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Susanne Kohl, Britta Baumann, Anja-Kathrin Mayer, Bernd Wissinger; Uniparental isodisomy of chromosome 2 in CNGA3-associated achromatopsia. Invest. Ophthalmol. Vis. Sci. 2017;58(8):2782. doi: https://doi.org/.
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© ARVO (1962-2015); The Authors (2016-present)
Achromatopsia (ACHM) is a rare autosomal recessive disorder characterized by color blindness, photophobia, nystagmus, and low visual acuity. It is genetically heterogeneous and caused by mutations in 6 different genes: CNGA3, CNGB3, GNAT2, PDE6C, PDE6H and ATF6. From our cohort of >1,000 independent ACHM patients that underwent genetic research testing, we here report a unique ACHM case caused by a chromosomal segregation defect.
Mutation detection in the index patient and segregation analysis in both parents was done by Sanger-sequencing of PCR fragments amplified from genomic DNA obtained from venous blood. Screening for heterozygous deletions was done via long-distance PCR and a SYBR Green-based qPCR assay for a segment of CNGA3 exon 7. For human Chr. 2 segregation analysis, ten microsatellite markers (D2S2211, D2S165, D2S2368, D2S160, D2S112, D2S2330, D2S364, D2S126, D2S396, D2S338) covering the entire Chr. 2 were genotyped by PCR amplification and fragment sizing on an ABI3130 capillary sequencer (Applied Biosystems) in Gene Scan mode.
A single female patient with a clinical diagnosis of ACHM was referred to our laboratory for genetic research testing. Sanger sequencing revealed an apparent homozygous missense mutation c.778G>C p.D260H in CNGA3, affecting a highly conserved amino acid residue in transmembrane domain S3 of the CNGA3 polypeptide. Segregation analysis showed that the father was a heterozygous mutation carrier, while the mutation was absent in the mother. A heterozygous deletion in the mother explaining the apparent homozygosity of the mutation in the patient was ruled out by long-distance and qPCR-based copy number analysis of exon 7. Genotyping of microsatellite markers revealed homozygosity for all tested markers on Chr. 2 in the patient for the paternal haplotype, providing evidence for paternal uniparental isodisomy (UPD) of Chr. 2.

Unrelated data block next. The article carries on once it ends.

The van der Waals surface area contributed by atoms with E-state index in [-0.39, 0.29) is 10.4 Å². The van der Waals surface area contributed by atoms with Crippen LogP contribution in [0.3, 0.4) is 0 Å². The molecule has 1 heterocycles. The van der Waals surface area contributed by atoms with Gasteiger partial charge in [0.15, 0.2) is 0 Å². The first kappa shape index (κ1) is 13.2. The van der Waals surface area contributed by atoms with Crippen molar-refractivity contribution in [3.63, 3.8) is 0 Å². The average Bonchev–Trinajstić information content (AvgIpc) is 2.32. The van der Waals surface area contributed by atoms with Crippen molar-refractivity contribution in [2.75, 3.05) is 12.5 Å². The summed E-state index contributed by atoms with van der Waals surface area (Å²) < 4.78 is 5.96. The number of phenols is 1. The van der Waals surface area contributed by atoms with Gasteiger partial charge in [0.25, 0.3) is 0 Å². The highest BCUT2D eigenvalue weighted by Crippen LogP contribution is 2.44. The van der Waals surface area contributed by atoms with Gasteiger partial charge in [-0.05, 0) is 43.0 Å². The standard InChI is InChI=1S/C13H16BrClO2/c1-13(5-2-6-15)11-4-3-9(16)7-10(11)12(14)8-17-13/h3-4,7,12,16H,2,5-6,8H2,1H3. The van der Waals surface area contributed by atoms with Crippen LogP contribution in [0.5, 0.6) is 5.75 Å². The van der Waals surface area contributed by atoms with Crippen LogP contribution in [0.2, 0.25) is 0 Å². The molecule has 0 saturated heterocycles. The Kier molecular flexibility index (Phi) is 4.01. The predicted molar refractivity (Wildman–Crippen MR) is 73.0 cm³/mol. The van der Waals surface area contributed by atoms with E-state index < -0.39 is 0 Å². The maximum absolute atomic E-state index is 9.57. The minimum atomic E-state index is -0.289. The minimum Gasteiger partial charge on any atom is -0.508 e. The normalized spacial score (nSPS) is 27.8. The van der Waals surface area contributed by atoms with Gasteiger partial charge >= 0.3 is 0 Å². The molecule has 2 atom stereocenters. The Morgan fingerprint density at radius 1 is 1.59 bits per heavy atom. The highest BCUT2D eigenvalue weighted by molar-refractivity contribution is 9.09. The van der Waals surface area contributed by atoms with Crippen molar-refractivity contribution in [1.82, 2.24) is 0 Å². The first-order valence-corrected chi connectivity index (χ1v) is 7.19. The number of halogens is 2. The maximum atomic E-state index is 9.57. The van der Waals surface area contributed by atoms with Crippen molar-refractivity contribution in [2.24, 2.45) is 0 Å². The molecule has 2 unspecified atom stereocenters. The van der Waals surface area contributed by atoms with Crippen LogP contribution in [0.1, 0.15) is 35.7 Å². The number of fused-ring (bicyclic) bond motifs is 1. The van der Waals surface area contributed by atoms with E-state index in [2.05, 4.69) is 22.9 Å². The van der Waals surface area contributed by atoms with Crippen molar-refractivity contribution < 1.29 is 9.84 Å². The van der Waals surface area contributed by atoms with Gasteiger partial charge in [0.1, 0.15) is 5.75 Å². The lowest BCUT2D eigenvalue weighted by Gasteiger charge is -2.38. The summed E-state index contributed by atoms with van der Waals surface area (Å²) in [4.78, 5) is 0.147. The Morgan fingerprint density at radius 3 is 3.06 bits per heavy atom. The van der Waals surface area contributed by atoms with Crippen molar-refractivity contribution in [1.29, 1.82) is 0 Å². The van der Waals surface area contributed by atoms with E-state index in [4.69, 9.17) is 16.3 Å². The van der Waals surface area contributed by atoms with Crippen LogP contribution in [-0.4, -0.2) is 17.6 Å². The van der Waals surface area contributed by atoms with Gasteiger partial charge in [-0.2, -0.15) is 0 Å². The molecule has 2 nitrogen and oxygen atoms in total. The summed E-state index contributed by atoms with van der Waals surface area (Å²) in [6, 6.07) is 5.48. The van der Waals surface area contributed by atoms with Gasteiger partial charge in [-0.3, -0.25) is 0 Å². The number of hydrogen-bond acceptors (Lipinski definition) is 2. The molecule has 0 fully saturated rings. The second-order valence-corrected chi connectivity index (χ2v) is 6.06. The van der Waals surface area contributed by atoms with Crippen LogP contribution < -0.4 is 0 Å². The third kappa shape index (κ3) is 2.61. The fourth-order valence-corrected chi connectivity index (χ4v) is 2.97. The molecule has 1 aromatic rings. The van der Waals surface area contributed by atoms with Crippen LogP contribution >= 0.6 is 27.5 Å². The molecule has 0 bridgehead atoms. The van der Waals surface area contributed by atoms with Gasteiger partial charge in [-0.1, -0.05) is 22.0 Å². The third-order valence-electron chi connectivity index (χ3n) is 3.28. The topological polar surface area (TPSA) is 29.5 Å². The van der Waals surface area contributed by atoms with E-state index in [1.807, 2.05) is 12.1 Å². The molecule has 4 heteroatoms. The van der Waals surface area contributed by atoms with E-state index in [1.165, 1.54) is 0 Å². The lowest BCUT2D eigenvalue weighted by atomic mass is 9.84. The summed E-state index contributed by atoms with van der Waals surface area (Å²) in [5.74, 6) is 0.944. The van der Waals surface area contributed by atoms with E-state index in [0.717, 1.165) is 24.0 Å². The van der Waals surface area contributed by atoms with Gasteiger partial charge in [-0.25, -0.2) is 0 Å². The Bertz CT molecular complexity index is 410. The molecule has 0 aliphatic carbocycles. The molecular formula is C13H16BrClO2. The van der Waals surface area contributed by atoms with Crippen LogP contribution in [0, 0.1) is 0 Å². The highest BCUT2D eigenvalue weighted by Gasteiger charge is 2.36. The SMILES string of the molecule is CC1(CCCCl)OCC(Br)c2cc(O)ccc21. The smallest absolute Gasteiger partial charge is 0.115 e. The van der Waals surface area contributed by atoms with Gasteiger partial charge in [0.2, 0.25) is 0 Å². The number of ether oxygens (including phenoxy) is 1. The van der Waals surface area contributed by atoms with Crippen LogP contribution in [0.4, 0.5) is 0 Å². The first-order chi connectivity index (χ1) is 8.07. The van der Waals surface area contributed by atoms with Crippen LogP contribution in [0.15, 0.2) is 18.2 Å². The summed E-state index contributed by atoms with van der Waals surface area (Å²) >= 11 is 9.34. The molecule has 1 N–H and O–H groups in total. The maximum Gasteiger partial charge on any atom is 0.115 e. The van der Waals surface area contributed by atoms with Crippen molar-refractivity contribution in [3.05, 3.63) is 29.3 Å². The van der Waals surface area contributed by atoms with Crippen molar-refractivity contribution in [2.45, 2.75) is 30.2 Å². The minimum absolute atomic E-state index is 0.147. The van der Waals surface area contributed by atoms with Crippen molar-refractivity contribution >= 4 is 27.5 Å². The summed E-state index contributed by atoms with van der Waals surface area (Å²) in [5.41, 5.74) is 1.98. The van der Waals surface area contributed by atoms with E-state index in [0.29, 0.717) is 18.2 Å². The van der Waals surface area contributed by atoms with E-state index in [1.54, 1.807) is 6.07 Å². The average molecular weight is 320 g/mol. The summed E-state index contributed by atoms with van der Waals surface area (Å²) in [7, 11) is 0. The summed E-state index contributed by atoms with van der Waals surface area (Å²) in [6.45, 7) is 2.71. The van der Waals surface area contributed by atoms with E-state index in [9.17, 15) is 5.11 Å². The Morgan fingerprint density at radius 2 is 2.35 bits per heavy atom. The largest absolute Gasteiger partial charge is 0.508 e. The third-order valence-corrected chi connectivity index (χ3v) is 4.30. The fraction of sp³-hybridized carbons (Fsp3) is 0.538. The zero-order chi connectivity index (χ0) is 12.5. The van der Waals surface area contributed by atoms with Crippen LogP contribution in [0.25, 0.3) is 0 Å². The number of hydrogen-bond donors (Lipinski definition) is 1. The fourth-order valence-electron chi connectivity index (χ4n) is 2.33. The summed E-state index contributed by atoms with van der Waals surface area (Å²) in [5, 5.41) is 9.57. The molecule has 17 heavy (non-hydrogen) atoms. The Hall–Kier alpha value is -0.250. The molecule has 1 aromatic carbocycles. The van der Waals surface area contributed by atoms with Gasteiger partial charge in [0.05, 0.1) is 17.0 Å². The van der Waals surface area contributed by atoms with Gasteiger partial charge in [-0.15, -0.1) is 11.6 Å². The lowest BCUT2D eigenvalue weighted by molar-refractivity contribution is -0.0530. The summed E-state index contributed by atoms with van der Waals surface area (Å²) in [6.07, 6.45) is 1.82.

UPD is a rare phenomenon involving the inheritance of both chromatids of a single chromosome from one parent, here the paternal chromosome carrying the missense mutation c.778G>C p.D260H in CNGA3, while the maternal chromosome is lost. It is one of very few examples for this mechanism observed and described in inherited retinal dystrophy, and the first for ACHM. The detection of UPD highlights the importance of segregation analysis and has important implications for proper counseling and recurrency risk assessment in the family.
This is an abstract that was submitted for the 2017 ARVO Annual Meeting, held in Baltimore, MD, May 7-11, 2017.
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